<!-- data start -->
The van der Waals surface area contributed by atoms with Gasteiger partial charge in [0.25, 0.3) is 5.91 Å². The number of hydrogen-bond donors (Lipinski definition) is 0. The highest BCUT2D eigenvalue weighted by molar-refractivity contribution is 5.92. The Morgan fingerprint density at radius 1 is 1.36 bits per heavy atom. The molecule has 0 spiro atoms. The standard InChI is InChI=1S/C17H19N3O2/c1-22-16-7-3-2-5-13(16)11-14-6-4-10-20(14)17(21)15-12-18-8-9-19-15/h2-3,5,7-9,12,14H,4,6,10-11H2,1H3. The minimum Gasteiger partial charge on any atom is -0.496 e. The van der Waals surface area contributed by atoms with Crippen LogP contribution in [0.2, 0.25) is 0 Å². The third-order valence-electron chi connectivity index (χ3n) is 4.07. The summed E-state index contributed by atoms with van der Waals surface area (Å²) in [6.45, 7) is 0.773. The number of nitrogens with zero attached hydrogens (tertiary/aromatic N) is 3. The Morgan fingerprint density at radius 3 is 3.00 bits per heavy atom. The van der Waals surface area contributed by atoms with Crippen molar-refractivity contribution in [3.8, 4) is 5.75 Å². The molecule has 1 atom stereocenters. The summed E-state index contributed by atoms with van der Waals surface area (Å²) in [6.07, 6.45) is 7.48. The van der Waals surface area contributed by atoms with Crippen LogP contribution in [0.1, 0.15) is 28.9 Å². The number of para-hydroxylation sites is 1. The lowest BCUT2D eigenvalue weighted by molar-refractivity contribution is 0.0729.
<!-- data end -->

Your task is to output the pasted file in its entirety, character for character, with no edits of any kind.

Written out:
The van der Waals surface area contributed by atoms with Gasteiger partial charge in [0.25, 0.3) is 5.91 Å². The number of hydrogen-bond donors (Lipinski definition) is 0. The highest BCUT2D eigenvalue weighted by molar-refractivity contribution is 5.92. The Morgan fingerprint density at radius 1 is 1.36 bits per heavy atom. The molecule has 0 spiro atoms. The standard InChI is InChI=1S/C17H19N3O2/c1-22-16-7-3-2-5-13(16)11-14-6-4-10-20(14)17(21)15-12-18-8-9-19-15/h2-3,5,7-9,12,14H,4,6,10-11H2,1H3. The minimum Gasteiger partial charge on any atom is -0.496 e. The van der Waals surface area contributed by atoms with Crippen LogP contribution in [0.2, 0.25) is 0 Å². The third-order valence-electron chi connectivity index (χ3n) is 4.07. The summed E-state index contributed by atoms with van der Waals surface area (Å²) in [6.45, 7) is 0.773. The number of nitrogens with zero attached hydrogens (tertiary/aromatic N) is 3. The Morgan fingerprint density at radius 3 is 3.00 bits per heavy atom. The van der Waals surface area contributed by atoms with Crippen molar-refractivity contribution in [3.8, 4) is 5.75 Å². The molecule has 1 atom stereocenters. The summed E-state index contributed by atoms with van der Waals surface area (Å²) in [6.07, 6.45) is 7.48. The van der Waals surface area contributed by atoms with Crippen LogP contribution in [0.1, 0.15) is 28.9 Å². The number of para-hydroxylation sites is 1. The lowest BCUT2D eigenvalue weighted by molar-refractivity contribution is 0.0729.